March 28, 2011 at 1:00 am

Donna Terek: Life in the Ruins

Crumbling Detroit Packard plant becomes hallowed ground for many

Packard plant explorations
Packard plant explorations: The ruins of the old Detroit auto plant attract all kinds of artists, preservationists and curiosity seekers.

For some, it's Detroit's most spectacular ruin. But for an intrepid few, the Packard plant's crumbling facades and twisted piles of rebar and concrete are as familiar as their backyards.

In a way, it's because it is their backyard, a sort of secret garden that casts its spell and lures them back day after decaying day.

They are filmmakers, urban explorers, paint ballers, graffiti artists and photographers — connoisseurs of the wreckage of Detroit. They know they're technically trespassing. But they're drawn to the wind whistling through the broken windows, creaking steel and vastness of this seemingly post-apocalyptic plant.

Mike Glinski, 20, is one of them, visiting and photographing the plant since he was 15 and drove with friends from Romeo to explore its caverns. Now living in the city and studying photography at the College for Creative Studies, Glinski says he's fascinated because traipsing through the plant is like "walking on history."

"People were making the most luxurious cars ever here years ago," he says, "and now you're here walking in their footsteps."

An eyesore to some and treasure to others, the plant on East Grand Boulevard once housed 47 buildings on its 37 acres. Now, it's 3.5 million square feet of deteriorating brick and steel. The Albert Kahn-designed complex opened in 1903 , was considered revolutionary then and employed 40,000 people at its height.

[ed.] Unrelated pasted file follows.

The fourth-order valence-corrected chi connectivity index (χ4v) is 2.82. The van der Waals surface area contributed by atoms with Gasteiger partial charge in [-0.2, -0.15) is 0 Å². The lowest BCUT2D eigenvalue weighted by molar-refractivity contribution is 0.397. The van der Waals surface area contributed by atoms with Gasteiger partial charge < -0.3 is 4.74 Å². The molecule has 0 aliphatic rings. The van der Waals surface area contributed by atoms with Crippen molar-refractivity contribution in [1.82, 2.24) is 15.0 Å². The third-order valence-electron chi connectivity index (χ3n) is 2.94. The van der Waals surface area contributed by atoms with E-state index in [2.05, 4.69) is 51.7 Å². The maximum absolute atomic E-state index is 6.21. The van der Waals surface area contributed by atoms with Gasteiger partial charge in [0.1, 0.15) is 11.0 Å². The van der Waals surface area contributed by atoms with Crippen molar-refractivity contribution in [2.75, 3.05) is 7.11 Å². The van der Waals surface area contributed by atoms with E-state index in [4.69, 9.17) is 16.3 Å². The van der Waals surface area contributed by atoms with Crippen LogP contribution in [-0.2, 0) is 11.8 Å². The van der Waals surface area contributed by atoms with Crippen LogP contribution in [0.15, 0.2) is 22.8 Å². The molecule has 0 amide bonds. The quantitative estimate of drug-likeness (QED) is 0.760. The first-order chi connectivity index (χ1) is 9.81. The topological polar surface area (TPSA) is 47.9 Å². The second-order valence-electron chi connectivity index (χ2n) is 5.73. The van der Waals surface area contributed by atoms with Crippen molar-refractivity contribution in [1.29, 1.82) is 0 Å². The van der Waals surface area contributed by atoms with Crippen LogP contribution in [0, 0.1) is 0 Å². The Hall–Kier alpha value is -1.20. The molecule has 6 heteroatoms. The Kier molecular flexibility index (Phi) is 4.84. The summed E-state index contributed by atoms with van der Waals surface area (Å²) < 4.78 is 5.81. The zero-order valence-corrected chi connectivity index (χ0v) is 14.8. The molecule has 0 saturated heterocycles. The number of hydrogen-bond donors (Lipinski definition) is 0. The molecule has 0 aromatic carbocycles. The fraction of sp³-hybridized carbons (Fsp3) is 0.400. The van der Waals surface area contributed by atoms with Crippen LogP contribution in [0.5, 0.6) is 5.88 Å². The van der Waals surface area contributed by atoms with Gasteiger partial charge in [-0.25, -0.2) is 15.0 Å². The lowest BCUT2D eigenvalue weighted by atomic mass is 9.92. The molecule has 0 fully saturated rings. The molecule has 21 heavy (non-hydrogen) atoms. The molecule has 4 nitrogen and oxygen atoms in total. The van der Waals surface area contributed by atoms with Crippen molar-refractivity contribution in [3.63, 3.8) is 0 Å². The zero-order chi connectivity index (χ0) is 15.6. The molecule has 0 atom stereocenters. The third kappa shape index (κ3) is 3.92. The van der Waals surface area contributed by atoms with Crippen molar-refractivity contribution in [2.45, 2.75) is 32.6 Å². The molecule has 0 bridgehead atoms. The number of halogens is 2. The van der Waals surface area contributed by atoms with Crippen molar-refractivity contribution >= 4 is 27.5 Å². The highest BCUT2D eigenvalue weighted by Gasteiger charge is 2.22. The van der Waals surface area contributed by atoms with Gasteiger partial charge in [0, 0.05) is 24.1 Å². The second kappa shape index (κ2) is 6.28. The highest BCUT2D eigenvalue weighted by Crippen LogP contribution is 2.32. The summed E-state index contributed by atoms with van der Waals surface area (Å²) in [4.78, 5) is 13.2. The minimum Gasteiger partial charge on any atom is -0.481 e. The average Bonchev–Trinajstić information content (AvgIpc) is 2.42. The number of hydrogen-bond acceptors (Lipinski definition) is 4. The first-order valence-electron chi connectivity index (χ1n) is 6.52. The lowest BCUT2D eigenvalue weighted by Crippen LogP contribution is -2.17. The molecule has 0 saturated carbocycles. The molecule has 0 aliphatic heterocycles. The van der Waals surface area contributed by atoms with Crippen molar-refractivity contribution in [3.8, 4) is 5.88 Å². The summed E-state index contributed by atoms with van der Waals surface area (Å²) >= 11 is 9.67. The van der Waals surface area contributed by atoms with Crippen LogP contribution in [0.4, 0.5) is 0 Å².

The plant churned out the Packard Motor Car Co.'s best-selling luxury vehicles and even aircraft engines for World War II. But the company stopped making cars at the plant in 1956 when it merged with Studebaker. Over the years, the complex has been home to many small businesses, the scene of legendary rave parties and the backdrop for music videos and films from indie productions to Hollywood's "Transformers 3."

Today, there's one tenant, plenty of vandals and scores of appreciative day-trippers like Glinski.

He comes almost weekly — to check in and see what's changed. Because it's always changing. Sometimes it's the result of metal scavenging. Other times, it's just nature doing its work, and a bridge he used to travel from one building to another will become unstable or collapse.

Many who photograph Detroit's decay are accused of engaging in "ruin porn." Glinski doesn't see his work that way, since he sees the beauty of Kahn's masterpiece.

"I have almost four years of my life tied up here," he says. "Days and weekends spent wandering and thinking a lot and looking through a viewfinder and trying to compose the best image that I can."

"I love this building in every aspect, and I don't want it torn down at all. I think there's definitely options and possibilities for keeping this here and rehabbing it."

The owner

Dominic Cristini says he loves the complex, too. He claims his company, BioResource, is the sole owner of the facility, and he's spent years in court battling the city of Detroit since former Mayor Dennis Archer took possession of it and began demolition. Cristini prevailed in court, went to prison for four years on a drug charge and recently returned to lay claim to the property again.